NEXT SERVICE

A Shared Nation

Drawing from 35 years of experience in the union and now as a candidate for office, Steve Schoettmer will reflect on the covenant we share as citizens. He will reflect on the gap that sometimes exists between the covenant we feel we deserve as citizens … read more.

Testimonials

Donna Kuhlman

My mother was a founding member of this congregation, and I was just always here. I “signed the book” (became an official member) at age 17. Back then we were a laid-back group. We came into the meeting room, grabbed our coffee and sat down and started talking. It was all lay-led. I remain a part of...
2016-02-10T15:33:05+00:00
My mother was a founding member of this congregation, and I was just always here. I “signed the book” (became an official member) at age 17. Back then we were a laid-back group. We came into the meeting room, grabbed our coffee and sat down and started talking. It was all lay-led. I remain a part of this congregation because it sustains me. It’s not easy to articulate how. It feeds the soul to be here with this group of people.

Edrie Martin

I feel as if I’ve evolved in my religious life - growing up in Texas as a Southern Baptist learning all the Bible stories, then attending the Episcopal church with my family from the age of 11 on until I moved to Columbus in the 1980’s and discovered Unitarian Universalism. None of those earlier experiences had a...
2016-02-10T15:32:17+00:00
I feel as if I’ve evolved in my religious life - growing up in Texas as a Southern Baptist learning all the Bible stories, then attending the Episcopal church with my family from the age of 11 on until I moved to Columbus in the 1980’s and discovered Unitarian Universalism. None of those earlier experiences had a negative effect on me. As a young child attending Baptist Vacation Bible School in Dallas, it was fun to color Joseph’s “coat of many colors” and to sing songs like “Jesus Loves Me”. And over the years, the Episcopal churches I attended would be considered liberal even by today’s standards. It was never demanded that I take those Bible stories literally – I thought of them as allegories teaching moral values. And my priest in Virginia even talked about not believing in Hell. I always did take issue with the Trinity and the “magical stuff” in the Bible, so I really just recited the creeds by rote. But I’ve always felt it important to live my life as Jesus did, and as found in the Jeffersonian Bible. UUCCI has become a refuge in a desert for me. Other than my friends here, there are only a few others in Columbus I can talk freely with about my values and beliefs. I enjoy being around folks with like minds; we might not always agree on every issue, but we do respect each other’s opinions. And I appreciate the opportunity here at UUCCI to continue on my spiritual path – to explore the world’s great religions and other philosophies and points of view - to take from them what is meaningful to me. There are always new things to learn.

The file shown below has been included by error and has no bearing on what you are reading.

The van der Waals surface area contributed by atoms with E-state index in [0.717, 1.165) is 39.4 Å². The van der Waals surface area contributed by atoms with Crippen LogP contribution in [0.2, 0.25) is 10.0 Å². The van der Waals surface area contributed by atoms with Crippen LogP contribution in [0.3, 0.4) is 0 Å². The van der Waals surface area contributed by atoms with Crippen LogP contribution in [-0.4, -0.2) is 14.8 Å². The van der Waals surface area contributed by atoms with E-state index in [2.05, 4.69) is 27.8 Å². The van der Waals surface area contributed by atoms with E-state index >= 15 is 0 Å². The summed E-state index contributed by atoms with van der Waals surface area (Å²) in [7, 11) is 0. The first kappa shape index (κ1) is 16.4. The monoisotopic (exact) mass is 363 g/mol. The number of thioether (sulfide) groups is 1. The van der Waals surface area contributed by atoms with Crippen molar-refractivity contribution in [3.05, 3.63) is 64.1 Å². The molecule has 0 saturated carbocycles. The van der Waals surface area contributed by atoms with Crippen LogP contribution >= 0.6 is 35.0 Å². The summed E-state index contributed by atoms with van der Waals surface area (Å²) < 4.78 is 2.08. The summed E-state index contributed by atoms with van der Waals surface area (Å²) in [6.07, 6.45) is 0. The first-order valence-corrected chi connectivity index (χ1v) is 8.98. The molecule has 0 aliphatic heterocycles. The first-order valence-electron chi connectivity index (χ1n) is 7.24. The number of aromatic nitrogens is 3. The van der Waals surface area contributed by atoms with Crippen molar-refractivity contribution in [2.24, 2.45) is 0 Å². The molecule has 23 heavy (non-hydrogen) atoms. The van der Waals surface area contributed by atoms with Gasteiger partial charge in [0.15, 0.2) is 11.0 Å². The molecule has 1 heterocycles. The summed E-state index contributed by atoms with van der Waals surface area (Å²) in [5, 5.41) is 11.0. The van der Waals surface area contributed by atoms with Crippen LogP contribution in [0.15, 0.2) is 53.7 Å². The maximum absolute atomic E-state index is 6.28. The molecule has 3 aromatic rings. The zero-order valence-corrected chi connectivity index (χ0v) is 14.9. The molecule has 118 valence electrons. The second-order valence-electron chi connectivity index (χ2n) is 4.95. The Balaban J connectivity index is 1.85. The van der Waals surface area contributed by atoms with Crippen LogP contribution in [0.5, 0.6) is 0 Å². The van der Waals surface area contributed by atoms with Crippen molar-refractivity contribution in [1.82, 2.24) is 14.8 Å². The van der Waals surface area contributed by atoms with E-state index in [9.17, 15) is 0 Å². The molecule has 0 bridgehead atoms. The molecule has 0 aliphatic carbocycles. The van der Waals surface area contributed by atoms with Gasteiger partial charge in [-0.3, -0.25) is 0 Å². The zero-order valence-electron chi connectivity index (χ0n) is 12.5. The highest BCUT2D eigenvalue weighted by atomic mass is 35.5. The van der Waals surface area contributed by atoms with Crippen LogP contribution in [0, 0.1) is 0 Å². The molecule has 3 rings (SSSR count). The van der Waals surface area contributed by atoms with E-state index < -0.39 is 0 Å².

Bob and Nancy Pulley

One year at family Thanksgiving, an uncle said, “Let’s bow for a prayer,” and our four-year-old son said “What’s a prayer?” That was our wake-up call that we were neglecting part of his upbringing. We had heard of the Unitarian Universalists through teaching colleagues who were members. The Fellowship had received a grant to sponsor an art...
2016-02-10T15:31:09+00:00